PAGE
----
Unix on Mocka, part 2

Many years ago I did some rudimentary tests with running Unix system commands from within Modula-2. They worked, as can be seen in unix.html but it was cumbersome. And I definitely need some sleep for Mocka. Yes I can start and calibrate a timing loop based on an infinite loop, but such a loop is only allowed on single user single tasking systems like "Good Old Dos". On Linux we should not lock up the machine for such a silly task. Therefore the Unix sleep command (which simply HALT the processor for a finite time and then wake it up again.
A sleeping process does noit eat up cpu cycles so it doesn't slow down the rest. With a 'sleep' command around, it is possible to poll I/O's in a sensible way. I decided to name the module 'unix' (lower case letters only) since I want a sleep command and perhaps some other goodies like 'printf' since it works a little bit easier than a series of InOut commands.

Unix functions for Mocka Modula-2

Here is the module that does all the work:

/* Unix functions for Modula-2 */

#define billion 1000000000;

#include <stdio.h>
#include <time.h>


void Printf (char * text)
{
   printf (text);
}


void nSleep (int s, int ns)
{
   struct timespec ts;
   
   ts.tv_sec = (s > 0) ? s : -s;
   ts.tv_nsec = ns % billion;
   nanosleep (&ts, NULL);
}


void uSleep (unsigned int delay)
{
   usleep (delay);
}
   
Compile it to an object module with
gcc unix.c -c -o unix.o
We're half way done now. Just create a DEFINITION MODULE. At least, the file has a 'def' extension, the contents are as follows:
FOREIGN MODULE unix;		(* Unix functions for Modula-2 *)

PROCEDURE Printf ( text : ARRAY OF CHAR);

PROCEDURE nSleep (s, ns : CARDINAL);

PROCEDURE uSleep (delay : CARDINAL);

END unix.
   
Now start mocka and compile the foreign module:
jan@nitrogen ~/Modula/lib$ mocka 
Mocka 0608m
>> s unix
.. Compiling Definition of unix
>> q
   
Done. Now we can IMPORT the functions....

Testing the new unix functions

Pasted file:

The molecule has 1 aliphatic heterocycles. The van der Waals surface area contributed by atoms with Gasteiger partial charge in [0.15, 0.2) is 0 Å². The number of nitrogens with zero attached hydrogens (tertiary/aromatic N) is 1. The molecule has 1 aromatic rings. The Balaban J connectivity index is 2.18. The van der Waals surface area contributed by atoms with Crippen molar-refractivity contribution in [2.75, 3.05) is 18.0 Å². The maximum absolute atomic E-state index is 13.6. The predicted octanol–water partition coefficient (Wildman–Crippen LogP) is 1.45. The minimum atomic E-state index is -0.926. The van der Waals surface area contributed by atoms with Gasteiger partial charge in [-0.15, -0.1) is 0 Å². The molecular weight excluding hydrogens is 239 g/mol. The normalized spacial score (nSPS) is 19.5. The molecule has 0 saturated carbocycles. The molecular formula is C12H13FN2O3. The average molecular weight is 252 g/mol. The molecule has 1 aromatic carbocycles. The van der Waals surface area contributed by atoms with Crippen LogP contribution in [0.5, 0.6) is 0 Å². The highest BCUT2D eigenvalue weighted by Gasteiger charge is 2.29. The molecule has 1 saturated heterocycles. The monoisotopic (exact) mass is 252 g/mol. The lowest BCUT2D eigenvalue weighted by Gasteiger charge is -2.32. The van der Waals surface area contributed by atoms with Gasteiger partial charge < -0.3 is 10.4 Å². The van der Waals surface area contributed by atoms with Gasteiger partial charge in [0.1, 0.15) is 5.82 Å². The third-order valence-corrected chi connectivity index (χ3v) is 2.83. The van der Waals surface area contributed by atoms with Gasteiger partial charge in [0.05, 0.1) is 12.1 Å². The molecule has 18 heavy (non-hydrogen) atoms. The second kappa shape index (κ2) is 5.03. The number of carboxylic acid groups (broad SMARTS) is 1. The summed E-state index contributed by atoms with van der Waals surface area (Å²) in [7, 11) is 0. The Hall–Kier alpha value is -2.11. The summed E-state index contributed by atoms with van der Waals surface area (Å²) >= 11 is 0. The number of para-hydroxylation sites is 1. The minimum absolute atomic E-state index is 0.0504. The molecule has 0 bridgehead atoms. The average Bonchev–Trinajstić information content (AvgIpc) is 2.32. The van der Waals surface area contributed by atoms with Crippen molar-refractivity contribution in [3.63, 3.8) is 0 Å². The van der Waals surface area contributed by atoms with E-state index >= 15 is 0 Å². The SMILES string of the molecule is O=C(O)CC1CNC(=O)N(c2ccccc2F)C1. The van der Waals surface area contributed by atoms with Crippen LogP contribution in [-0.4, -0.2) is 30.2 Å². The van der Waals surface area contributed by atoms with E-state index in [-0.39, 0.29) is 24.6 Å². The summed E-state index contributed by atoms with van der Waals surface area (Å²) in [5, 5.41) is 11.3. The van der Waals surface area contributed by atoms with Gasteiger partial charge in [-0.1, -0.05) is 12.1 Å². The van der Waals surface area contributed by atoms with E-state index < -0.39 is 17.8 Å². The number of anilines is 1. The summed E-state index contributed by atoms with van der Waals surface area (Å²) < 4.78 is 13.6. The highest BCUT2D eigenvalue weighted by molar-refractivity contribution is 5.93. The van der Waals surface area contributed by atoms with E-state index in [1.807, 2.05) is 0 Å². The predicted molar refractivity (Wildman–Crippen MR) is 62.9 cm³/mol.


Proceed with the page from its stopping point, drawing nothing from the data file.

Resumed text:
Below is a small program to test the new functions:

MODULE unto;

IMPORT unix, InOut;

BEGIN
  InOut.WriteString ("testing new Unix module. Going to sleep for 1.5 seconds now");
  InOut.WriteLn;
  unix.uSleep (1500000);
  InOut.WriteString ("Just woke up after an eternity.. still feeling sleepy. Time foe a 5.3 second nap the time.");
  InOut.WriteLn;
  unix.nSleep (5, 300000000);
  unix.Printf ("Done sleeping, time to get some grub.\n")
END unto.
   

See it compile

I always use the mocka 'IDE' since it works so easy.

jan@nitrogen ~/Modula/lib$ mocka
Mocka 0608m
>> i unto
>> p unto
.. Compiling Program Module unto I/0001 II/0001
.. Linking unto
gcc: error: ./m2bin/unix.o: No such file or directory
strip: 'unto': No such file
>> cp unix.o m2bin
>> p unto
.. Linking unto
>> q
jan@nitrogen ~/Modula/lib$ ./unto
   
So far the compiling. As you see, the linker expects the object file in the ./m2bin directory so I help it a little bit. And then it immediately performs a clean compile.

See it run

testing new Unix module. Going to sleep for 1.5 seconds now
Just woke up after an eternity.. still feeling sleepy. Time foe a 5.3 second nap the time.
Done sleeping, time to get some grub.\njan@nitrogen ~/Modula/lib$
Three things:
  1. The 1.5 second delay was as good as it gets
  2. The 5.3 second delay was as good as I could check it too
  3. Printf does not process the '\n' token (apparently this is done by the C preprocessor)
It has no use to leave the Printf function in the unix Module. But the sleeping is handled perfectly. And the trick with the foreign module still works.

Page created 14 May 2015 and